The first time I went to India I tagged after my elder brother, squinting around (owing to the fact that I hadn’t yet discovered sunglasses) at the strangeness of it all… whole families stretched out together on the pavement, men with no legs wheeling themselves around on what, at home, we used to call ‘billycarts’, clutching kids running after picee.
But the forts and the colours and the temples dazzled me and the cripples seemed unreal, like something in a circus. They didn’t worry me.
The second time I went, I hoped to show my 12 year old son how the other half lived. He saw the poverty and squalor clearly enough and hated it. But he concluded that it was their own fault. “They should have paid attention at school” he used to say disapprovingly.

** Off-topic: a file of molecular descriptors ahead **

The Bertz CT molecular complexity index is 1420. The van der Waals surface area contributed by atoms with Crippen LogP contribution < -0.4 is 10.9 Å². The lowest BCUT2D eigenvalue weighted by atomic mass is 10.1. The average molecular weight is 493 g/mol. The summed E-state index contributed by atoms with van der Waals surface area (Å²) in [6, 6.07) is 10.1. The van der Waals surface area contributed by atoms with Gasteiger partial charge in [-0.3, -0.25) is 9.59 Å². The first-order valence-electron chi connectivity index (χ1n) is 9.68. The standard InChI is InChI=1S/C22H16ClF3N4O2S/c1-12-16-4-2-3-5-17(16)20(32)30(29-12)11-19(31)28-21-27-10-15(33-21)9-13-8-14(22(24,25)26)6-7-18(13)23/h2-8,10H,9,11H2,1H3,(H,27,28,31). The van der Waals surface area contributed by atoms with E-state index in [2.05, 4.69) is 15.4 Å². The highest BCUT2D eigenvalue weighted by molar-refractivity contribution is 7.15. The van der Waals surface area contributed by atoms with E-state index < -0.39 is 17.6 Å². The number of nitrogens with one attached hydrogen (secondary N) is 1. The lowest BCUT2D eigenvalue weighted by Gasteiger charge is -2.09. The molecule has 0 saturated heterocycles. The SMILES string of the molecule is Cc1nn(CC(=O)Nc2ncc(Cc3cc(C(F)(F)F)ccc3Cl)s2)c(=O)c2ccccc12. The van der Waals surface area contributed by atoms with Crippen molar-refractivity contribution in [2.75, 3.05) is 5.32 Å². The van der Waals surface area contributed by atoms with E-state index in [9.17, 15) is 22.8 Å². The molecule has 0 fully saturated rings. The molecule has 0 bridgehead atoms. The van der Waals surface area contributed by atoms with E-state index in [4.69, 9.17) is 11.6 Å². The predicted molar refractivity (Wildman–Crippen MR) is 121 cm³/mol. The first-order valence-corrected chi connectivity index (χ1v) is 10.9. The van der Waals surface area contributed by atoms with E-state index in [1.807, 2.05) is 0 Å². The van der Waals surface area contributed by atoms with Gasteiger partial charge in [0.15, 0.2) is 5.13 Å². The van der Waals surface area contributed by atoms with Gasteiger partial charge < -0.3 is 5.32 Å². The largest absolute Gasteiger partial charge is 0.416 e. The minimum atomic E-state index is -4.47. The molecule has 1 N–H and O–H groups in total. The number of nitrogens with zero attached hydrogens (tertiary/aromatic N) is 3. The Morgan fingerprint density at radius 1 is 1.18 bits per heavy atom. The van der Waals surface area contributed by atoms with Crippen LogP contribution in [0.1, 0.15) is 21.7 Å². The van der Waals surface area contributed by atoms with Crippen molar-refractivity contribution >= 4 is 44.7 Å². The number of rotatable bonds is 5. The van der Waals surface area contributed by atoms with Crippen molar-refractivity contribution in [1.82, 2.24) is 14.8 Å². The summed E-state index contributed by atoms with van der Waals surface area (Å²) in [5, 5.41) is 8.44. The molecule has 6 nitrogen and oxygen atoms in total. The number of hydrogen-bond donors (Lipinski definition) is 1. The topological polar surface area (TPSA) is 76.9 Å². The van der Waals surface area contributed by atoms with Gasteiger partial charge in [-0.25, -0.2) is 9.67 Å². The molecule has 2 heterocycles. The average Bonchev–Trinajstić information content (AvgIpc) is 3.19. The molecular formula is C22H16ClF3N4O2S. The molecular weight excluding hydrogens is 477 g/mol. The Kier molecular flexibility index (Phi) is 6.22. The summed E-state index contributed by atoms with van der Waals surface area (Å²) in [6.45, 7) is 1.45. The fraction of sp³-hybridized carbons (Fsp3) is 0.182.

And now, the third time, I find that I can’t quite ignore the casual cruelty and brutality of this country, and I can’t convince myself that it’s nothing to do with me and just step over the bodies. In Australia I would never ignore a starving old man or dog; why am I as a tourist able to do that? It puzzles and troubles me.
I feel responsible for not acting, guilty, and yet, aside from the occasional cash donation to a beggar, I still don’t act. I feel that if I ever come again, I must come prepared to do what I can.